The reality is the more you try to protect your children by badmouthing the other parent, the more you risk your child turning against you! Your child might blame you and your attitude for the reason his or her other parent doesn’t come around. You become the villain and your ex becomes the misunderstood saint.

Never speak badly about your ex to your children. Your children need to feel loving toward both their parents. There are no sides here other than the side of healthy parenting. You want your children to understand that whatever is happening is because you and your ex have grown apart or no longer love each other, but neither of you have stopped loving them.

If your ex is often absent, you may want to enlist the help of other men or women in your children’s lives to fill in. They may have aunts and uncles you can call on. There may be teachers, coaches, neighbors and friends willing to be a role model for your child when your ex is not present. This isn’t meant to replace the absent mom or dad; it’s just good to provide the missing male or female presence during the time your ex is getting him or herself together.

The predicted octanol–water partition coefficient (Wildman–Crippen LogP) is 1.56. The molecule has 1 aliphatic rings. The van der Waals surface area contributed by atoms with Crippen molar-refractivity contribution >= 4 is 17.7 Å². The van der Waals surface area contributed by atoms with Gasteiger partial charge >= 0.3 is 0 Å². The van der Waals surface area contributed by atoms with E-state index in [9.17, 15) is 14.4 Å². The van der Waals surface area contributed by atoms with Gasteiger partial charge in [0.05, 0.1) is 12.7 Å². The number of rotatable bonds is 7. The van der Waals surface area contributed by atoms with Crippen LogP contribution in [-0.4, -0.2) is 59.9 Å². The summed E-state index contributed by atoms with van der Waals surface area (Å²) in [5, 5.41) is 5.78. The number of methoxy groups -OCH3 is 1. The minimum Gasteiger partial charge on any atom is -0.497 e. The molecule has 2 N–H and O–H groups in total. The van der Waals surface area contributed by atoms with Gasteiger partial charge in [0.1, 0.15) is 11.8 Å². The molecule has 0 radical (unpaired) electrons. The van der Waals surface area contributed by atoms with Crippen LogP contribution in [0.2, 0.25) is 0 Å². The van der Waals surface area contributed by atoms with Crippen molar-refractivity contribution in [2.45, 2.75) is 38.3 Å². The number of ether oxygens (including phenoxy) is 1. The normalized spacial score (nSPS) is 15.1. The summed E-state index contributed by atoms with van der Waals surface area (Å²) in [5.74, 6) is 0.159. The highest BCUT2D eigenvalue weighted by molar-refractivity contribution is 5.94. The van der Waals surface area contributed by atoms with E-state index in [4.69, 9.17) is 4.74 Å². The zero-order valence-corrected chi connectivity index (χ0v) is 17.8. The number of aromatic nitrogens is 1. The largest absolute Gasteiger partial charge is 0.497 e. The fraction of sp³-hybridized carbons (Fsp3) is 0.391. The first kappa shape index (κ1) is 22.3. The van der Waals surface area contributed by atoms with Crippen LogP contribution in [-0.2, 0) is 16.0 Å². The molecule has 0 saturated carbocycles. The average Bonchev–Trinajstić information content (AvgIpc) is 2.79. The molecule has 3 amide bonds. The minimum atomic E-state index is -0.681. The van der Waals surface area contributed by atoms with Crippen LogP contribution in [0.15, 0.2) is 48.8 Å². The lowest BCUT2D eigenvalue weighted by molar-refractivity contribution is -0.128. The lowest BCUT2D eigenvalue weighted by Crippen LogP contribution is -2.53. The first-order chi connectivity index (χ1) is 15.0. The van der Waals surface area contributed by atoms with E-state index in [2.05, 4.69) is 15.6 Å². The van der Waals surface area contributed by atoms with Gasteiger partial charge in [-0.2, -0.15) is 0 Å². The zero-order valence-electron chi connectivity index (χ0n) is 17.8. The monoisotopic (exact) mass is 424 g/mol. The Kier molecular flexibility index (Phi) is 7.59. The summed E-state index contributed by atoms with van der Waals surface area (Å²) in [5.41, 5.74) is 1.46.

Most children hope their parents will reconcile, so be careful not to begin dating too early, and don’t expect your children to accept a new person in the parental role right away. Their dream is that everyone is together the way it used to be, the way their whole lives have been. Bringing a man or woman into their lives before they have adjusted to the divorce will be a set-up for failure—they are unlikely to play nice with this new person. Children, particularly older children, are not looking for a new mom or dad. They have a mother and a father, even if one is absent. Give your children time to adjust to having one parent living somewhere else and spending less time with him or her. You can’t just replace a parent in your child’s life like you might a puppy that has died.